Changes in parental gender preference in the USA: evidence from 1850 to 2019


Sex composition, Gender makeup, Preference


We examine the degree to which parental gender preferences in the USA have changed over time. To quantify levels of parental sex preference, we compare the likelihood that mothers have a third child given the gender makeup of their first two children. We construct a novel dataset of women’s fertility histories using full-count censuses from 1850–1880 and 1900–1940 and extend the sample to 2019 using more recent datasets. We find a preference for having a mix of genders with only a small preference for sons. We find that a woman is about 2 percentage points more likely to have a third child if the sex of her first two children is the same, and this effect was very stable from 1850 to 1940. In contrast, we find that this effect gets much larger after 1940, reaching a high point in 1990–2000 of about 6–7 percentage points.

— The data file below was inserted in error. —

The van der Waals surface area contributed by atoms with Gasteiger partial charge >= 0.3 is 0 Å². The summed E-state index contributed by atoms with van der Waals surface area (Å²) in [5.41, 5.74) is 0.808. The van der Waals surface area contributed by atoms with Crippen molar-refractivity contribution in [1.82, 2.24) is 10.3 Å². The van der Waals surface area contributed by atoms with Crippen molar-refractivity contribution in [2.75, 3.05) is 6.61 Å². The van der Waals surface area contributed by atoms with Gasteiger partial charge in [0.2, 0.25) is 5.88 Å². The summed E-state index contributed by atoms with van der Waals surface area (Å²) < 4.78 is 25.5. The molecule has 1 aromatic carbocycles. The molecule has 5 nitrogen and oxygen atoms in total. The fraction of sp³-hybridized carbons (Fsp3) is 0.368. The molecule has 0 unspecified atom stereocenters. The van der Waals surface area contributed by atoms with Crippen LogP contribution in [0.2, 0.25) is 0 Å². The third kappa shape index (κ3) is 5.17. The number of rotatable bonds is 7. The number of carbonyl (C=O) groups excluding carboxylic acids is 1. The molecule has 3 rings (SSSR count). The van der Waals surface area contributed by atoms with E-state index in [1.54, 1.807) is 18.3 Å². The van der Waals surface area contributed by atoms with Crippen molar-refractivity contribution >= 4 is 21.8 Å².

Original Publication Citation

Jones, Todd; Matthew Millington, and Joseph Price. “Changes in Parental Gender Preferences in the United States: Evidence from 1850-2019” Journal of Population Economics, 36, 3057-3070, 2023

Document Type

Peer-Reviewed Article

Publication Date



Springer Nature




Family, Home, and Social Sciences



University Standing at Time of Publication

Full Professor